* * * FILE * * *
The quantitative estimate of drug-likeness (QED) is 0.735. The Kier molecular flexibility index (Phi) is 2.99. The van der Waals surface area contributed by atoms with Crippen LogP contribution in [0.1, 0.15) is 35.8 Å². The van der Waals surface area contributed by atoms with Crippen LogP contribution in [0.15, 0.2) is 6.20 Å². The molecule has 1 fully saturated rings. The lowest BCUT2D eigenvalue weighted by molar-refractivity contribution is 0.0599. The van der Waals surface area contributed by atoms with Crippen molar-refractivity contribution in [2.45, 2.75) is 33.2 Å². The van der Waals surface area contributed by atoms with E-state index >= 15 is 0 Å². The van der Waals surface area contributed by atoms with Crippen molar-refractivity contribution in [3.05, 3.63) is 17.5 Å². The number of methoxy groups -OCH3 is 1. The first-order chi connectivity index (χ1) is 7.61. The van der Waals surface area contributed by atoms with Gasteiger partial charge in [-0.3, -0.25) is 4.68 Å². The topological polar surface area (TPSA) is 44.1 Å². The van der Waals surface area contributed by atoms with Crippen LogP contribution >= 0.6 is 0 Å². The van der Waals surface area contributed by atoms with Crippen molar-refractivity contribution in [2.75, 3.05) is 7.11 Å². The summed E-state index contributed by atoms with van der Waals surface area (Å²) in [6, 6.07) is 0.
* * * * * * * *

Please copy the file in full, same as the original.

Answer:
The quantitative estimate of drug-likeness (QED) is 0.735. The Kier molecular flexibility index (Phi) is 2.99. The van der Waals surface area contributed by atoms with Crippen LogP contribution in [0.1, 0.15) is 35.8 Å². The van der Waals surface area contributed by atoms with Crippen LogP contribution in [0.15, 0.2) is 6.20 Å². The molecule has 1 fully saturated rings. The lowest BCUT2D eigenvalue weighted by molar-refractivity contribution is 0.0599. The van der Waals surface area contributed by atoms with Crippen molar-refractivity contribution in [2.45, 2.75) is 33.2 Å². The van der Waals surface area contributed by atoms with E-state index >= 15 is 0 Å². The van der Waals surface area contributed by atoms with Crippen molar-refractivity contribution in [3.05, 3.63) is 17.5 Å². The number of methoxy groups -OCH3 is 1. The first-order chi connectivity index (χ1) is 7.61. The van der Waals surface area contributed by atoms with Gasteiger partial charge in [-0.3, -0.25) is 4.68 Å². The topological polar surface area (TPSA) is 44.1 Å². The van der Waals surface area contributed by atoms with Crippen LogP contribution >= 0.6 is 0 Å². The van der Waals surface area contributed by atoms with Crippen molar-refractivity contribution in [2.75, 3.05) is 7.11 Å². The summed E-state index contributed by atoms with van der Waals surface area (Å²) in [6, 6.07) is 0.